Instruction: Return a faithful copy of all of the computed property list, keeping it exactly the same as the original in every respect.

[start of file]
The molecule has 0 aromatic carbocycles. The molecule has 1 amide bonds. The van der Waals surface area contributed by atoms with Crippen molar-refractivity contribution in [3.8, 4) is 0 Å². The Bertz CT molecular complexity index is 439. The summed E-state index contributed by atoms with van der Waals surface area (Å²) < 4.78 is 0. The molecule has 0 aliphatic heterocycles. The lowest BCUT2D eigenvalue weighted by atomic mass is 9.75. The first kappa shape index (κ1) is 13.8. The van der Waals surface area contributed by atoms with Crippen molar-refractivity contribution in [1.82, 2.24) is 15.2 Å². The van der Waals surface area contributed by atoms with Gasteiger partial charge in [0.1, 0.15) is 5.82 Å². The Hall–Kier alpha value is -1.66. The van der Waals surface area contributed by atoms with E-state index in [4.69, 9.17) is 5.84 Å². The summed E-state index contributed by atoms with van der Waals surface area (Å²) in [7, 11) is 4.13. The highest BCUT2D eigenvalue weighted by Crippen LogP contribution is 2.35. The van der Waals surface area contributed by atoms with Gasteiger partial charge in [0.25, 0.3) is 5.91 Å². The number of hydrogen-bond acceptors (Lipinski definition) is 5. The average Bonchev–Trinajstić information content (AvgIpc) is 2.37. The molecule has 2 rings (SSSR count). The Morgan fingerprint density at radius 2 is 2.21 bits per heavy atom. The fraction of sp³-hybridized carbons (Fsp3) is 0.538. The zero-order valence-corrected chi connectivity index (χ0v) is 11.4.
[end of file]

The molecule has 0 aromatic carbocycles. The molecule has 1 amide bonds. The van der Waals surface area contributed by atoms with Crippen molar-refractivity contribution in [3.8, 4) is 0 Å². The Bertz CT molecular complexity index is 439. The summed E-state index contributed by atoms with van der Waals surface area (Å²) < 4.78 is 0. The molecule has 0 aliphatic heterocycles. The lowest BCUT2D eigenvalue weighted by atomic mass is 9.75. The first kappa shape index (κ1) is 13.8. The van der Waals surface area contributed by atoms with Crippen molar-refractivity contribution in [1.82, 2.24) is 15.2 Å². The van der Waals surface area contributed by atoms with Gasteiger partial charge in [0.1, 0.15) is 5.82 Å². The Hall–Kier alpha value is -1.66. The van der Waals surface area contributed by atoms with E-state index in [4.69, 9.17) is 5.84 Å². The summed E-state index contributed by atoms with van der Waals surface area (Å²) in [7, 11) is 4.13. The highest BCUT2D eigenvalue weighted by Crippen LogP contribution is 2.35. The van der Waals surface area contributed by atoms with Gasteiger partial charge in [0.25, 0.3) is 5.91 Å². The number of hydrogen-bond acceptors (Lipinski definition) is 5. The average Bonchev–Trinajstić information content (AvgIpc) is 2.37. The molecule has 2 rings (SSSR count). The Morgan fingerprint density at radius 2 is 2.21 bits per heavy atom. The fraction of sp³-hybridized carbons (Fsp3) is 0.538. The zero-order valence-corrected chi connectivity index (χ0v) is 11.4.